• Income limit: Borrower must have minimum level of residual income (amount of income left over each month after paying all major expenses, including mortgage payment). Residual income varies by location, loan amount, and family size.
  • Max. DTI: 41%
  • MI: None. However, there is a one-off VA funding fee that varies from 1.40% to 3.6% of the loan amount depending on the size of your down payment and whether or not you are a first-time home buyer, e.g., first-time buyer with no down payment pays 2.3% funding fee.
  • Additional eligibility requirement: Veteran who has served at least 90 consecutive days of active service in wartime or 181 days of active service in peacetime; member of the National Guard and Reserve who have served at least 6 years; or spouse of veteran who died in the line of duty or as a consequence of a service-related injury.
USDA loan
  • Min. down payment: 0%.
  • Min. credit score: 640
  • Income limit: No more than 115% of area median income.
  • Max. DTI: 41%
  • MI: None. However, there is an upfront funding fee of 1% of the loan amount.
  • Additional eligibility requirement: Home must be in qualified rural area, typically defined as a location with less than 20,000 people.
Alternative low down payment options
If you fail to qualify for a low down payment or zero down payment loan program but don’t have the money needed for a down payment, there may be other options available to you.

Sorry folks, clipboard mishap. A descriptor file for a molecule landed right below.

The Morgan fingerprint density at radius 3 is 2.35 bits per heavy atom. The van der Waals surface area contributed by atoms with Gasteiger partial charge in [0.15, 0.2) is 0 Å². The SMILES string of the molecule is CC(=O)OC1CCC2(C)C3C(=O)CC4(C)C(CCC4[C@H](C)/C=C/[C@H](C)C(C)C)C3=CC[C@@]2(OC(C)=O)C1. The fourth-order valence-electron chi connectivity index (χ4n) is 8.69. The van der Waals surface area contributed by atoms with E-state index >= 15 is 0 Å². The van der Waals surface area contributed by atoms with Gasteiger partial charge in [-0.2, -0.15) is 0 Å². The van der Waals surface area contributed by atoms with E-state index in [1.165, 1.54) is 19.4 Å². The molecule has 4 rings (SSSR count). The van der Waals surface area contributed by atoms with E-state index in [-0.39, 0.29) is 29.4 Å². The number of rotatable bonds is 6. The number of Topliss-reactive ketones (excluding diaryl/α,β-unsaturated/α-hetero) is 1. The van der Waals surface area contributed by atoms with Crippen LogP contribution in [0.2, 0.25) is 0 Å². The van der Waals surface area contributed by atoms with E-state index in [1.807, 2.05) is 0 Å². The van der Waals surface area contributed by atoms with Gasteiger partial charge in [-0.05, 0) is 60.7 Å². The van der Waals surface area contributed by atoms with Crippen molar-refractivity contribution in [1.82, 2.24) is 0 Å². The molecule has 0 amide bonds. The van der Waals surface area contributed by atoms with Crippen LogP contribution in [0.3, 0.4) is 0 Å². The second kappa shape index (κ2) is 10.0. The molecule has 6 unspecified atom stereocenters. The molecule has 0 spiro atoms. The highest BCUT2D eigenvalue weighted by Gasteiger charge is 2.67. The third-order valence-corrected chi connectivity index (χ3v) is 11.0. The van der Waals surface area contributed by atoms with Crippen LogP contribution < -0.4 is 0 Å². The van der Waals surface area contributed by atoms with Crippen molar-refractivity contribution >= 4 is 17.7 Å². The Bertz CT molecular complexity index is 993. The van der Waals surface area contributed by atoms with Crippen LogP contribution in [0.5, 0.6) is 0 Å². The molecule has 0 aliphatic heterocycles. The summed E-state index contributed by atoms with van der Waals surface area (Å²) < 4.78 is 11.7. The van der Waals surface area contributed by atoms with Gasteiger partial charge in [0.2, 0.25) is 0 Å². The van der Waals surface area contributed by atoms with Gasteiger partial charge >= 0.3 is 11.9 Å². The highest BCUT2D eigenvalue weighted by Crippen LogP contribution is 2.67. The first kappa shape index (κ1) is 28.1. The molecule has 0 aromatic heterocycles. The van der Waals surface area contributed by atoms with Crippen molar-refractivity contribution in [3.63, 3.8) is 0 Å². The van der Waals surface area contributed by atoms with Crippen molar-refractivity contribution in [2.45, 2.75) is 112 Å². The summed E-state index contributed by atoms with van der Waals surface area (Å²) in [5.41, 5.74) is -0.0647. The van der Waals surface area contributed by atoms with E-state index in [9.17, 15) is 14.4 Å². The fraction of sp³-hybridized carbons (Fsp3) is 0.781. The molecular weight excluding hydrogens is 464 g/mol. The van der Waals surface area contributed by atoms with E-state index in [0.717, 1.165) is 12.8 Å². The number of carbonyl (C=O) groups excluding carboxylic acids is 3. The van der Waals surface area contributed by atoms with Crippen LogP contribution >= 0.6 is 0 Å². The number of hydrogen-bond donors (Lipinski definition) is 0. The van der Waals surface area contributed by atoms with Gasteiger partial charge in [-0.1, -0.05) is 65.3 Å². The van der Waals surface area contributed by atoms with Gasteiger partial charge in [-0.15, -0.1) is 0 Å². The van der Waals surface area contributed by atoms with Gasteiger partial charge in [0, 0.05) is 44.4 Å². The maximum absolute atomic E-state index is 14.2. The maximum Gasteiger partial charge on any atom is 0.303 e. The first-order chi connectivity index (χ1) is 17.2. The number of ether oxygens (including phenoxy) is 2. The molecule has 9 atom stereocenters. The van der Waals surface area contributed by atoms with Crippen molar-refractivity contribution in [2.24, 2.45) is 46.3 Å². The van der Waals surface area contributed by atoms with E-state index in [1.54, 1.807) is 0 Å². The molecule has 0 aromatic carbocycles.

• Down payment assistance. There are more than 2,000 down payment assistance programs nationwide. These include grants (money you never have to repay), forgivable and deferred-payment loans at 0% interest, matched savings programs, and tax credits from certain states and local governments.
  • Piggyback loan. Also known as an 80/10/10 loan, this is a term used by mortgage lenders when a borrower takes out a first and second mortgage at the same time. The first mortgage covers 80% of the purchase price. The second mortgage (the piggyback), covers 10% of the home price, and usually takes the form of a home equity line of credit (HELOC). The borrower makes a 10% down payment and avoids having to pay mortgage insurance (due to meeting the conventional 20% down payment requirement on the first mortgage).
  • Physician loan. Also known as a “doctor loan”, this is a mortgage for qualifying medical professionals that requires no down payment and no mortgage insurance.
Bottom line
This article shows that low down payment and zero down payment loans are available to many if not most Americans. Before taking a low down payment mortgage, consider the costs, e.g. potentially high interest rates, mortgage insurance, funding fees, and the risk of having very little equity in your home. If it suits you, then read our top lender reviews to see which lenders offer low down payment options.
By Nadav Shemer
Nadav Shemer specializes in business, tech, and energy, with a background in financial journalism, hi-tech and startups. Nadav writes for www.bestonlinemortgageloan.com. He enjoys writing about the latest innovations in financial services and products.